studiable, adj.studier, n.
/stud"ee/, n., pl. studies, v., studied, studying.
1. application of the mind to the acquisition of knowledge, as by reading, investigation, or reflection: long hours of study.
2. the cultivation of a particular branch of learning, science, or art: the study of law.
3. Often, studies. a personal effort to gain knowledge: to pursue one's studies.
4. something studied or to be studied: Balzac's study was human nature.
5. research or a detailed examination and analysis of a subject, phenomenon, etc.: She made a study of the transistor market for her firm.
6. a written account of such research, examination, or analysis: He published a study of Milton's poetry.
7. a well-defined, organized branch of learning or knowledge.
8. zealous endeavor or assiduous effort.
9. the object of such endeavor or effort.
10. deep thought, reverie, or a state of abstraction: He was lost in study and did not hear us come in.
11. a room, in a house or other building, set apart for private study, reading, writing, or the like.
12. Also called étude. Music. a composition that combines exercise in technique with a greater or lesser amount of artistic value.
13. Literature.
a. a literary composition executed for exercise or as an experiment in a particular method of treatment.
b. such a composition dealing in detail with a particular subject, as a single main character.
14. Art. something produced as an educational exercise, as a memorandum or record of observations or effects, or as a guide for a finished production: She made a quick pencil sketch of his hands as a study for the full portrait in oils.
15. a person, as an actor, considered in terms of his or her quickness or slowness in memorizing lines: a quick study.
16. to apply oneself to the acquisition of knowledge, as by reading, investigation, or practice.
17. to apply oneself; endeavor.
18. to think deeply, reflect, or consider.
19. to take a course of study, as at a college.
20. to apply oneself to acquiring a knowledge of (a subject).
21. to examine or investigate carefully and in detail: to study the political situation.
22. to observe attentively; scrutinize: to study a person's face.
23. to read carefully or intently: to study a book.
24. to endeavor to learn or memorize, as a part in a play.
25. to consider, as something to be achieved or devised.
26. to think out, as the result of careful consideration or devising.
[1250-1300; (n.) ME studie < OF estudie < L studium, equiv. to stud(ere) to be busy with, devote oneself to, concentrate on + -ium -IUM; (v.) ME studien < OF estudier < ML studiare, deriv. of studium]
Syn. 1. inquiry, research, reading, thought, consideration. 7. subject, field, area. 11. library, den. 21. STUDY, CONSIDER, REFLECT, WEIGH imply fixing the mind upon something, generally doing so with a view to some decision or action. STUDY implies an attempt to obtain a grasp of something by methodical or exhaustive thought: to study a problem.
TO CONSIDER is to fix the thought upon something and give it close attention before making a decision concerning it, or beginning an action connected with it: to consider ways and means. REFLECT implies looking back quietly over past experience and giving it consideration: to reflect on similar cases in the past. WEIGH implies a deliberate and judicial estimate, as by a balance: to weigh a decision.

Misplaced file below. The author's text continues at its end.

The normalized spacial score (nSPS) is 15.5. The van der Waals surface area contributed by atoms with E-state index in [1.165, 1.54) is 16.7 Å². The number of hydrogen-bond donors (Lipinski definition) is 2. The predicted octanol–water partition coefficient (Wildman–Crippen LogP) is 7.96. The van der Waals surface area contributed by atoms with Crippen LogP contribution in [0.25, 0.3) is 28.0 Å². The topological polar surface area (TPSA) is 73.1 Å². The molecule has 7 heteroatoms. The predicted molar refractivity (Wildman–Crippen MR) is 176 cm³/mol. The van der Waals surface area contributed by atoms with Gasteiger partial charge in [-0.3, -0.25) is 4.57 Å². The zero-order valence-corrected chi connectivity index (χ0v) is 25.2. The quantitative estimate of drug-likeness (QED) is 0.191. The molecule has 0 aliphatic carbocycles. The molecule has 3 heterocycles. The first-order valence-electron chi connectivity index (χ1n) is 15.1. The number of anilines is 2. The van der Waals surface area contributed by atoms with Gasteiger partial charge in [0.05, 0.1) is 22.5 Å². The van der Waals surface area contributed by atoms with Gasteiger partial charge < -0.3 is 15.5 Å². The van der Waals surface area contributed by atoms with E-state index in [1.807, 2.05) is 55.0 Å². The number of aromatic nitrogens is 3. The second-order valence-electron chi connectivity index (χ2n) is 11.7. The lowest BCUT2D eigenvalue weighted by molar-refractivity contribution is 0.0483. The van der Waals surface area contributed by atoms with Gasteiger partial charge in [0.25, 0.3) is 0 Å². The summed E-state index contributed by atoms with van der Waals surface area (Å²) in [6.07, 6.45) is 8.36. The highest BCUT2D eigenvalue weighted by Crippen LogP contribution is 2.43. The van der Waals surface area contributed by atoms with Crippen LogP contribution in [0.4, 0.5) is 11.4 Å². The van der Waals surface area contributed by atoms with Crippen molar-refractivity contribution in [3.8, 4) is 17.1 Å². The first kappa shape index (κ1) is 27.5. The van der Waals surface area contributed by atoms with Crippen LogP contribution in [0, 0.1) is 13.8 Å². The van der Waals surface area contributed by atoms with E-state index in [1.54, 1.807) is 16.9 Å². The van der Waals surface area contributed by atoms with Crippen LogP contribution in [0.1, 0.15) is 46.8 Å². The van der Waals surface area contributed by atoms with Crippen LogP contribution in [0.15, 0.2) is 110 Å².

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Universalium. 2010.

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  • study — [stud′ē] n. pl. studies [ME studie < OFr estudie < L studium, zeal, study < studere, to busy oneself about, apply oneself to, study, orig., prob., to aim toward, strike at, akin to tundere, to strike, beat < IE * (s)teud < base *… …   English World dictionary

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  • Study — Stud y, v. t. 1. To apply the mind to; to read and examine for the purpose of learning and understanding; as, to study law or theology; to study languages. [1913 Webster] 2. To consider attentively; to examine closely; as, to study the work of… …   The Collaborative International Dictionary of English

  • Study — may refer to: * Studying, to acquire knowledge on a subject through concentration on prepared learning materials * Study (drawing), a drawing, sketch or painting done in preparation for a finished piece * Study (room), a room in a home used as an …   Wikipedia

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  • study — (v.) early 12c., from O.Fr. estudier to study (Fr. étude), from M.L. studiare, from L. studium study, application, originally eagerness, from studere to be diligent ( to be pressing forward ), from PIE * (s)teu to push, stick, knock, beat (see… …   Etymology dictionary

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  • Study — Stud y, v. i. [imp. & p. p. {Studied}; p. pr. & vb. n. {Studying}.] [OE. studien, OF. estudier, F. [ e]tudier. See {Study}, n.] 1. To fix the mind closely upon a subject; to dwell upon anything in thought; to muse; to ponder. Chaucer. [1913… …   The Collaborative International Dictionary of English

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  • Study — Study, Eduard, Mathematiker, geb. 23. März 1862 in Koburg, studierte in Jena, Straßburg, Leipzig und München, wurde 1885 Privatdozent in Leipzig, 1888 in Marburg, 1894 außerordentlicher Professor in Bonn, 1897 ordentlicher Professor in Greifswald …   Meyers Großes Konversations-Lexikon

  • study — I verb acquire knowledge, analyze, apply the mind, attend, audit, cerebrate, consider, contemplate, devote oneself to, dissect, do research, educate oneself, examine, excogitate, explore, eye, incumbere, inquire into, inspect, intellectualize,… …   Law dictionary

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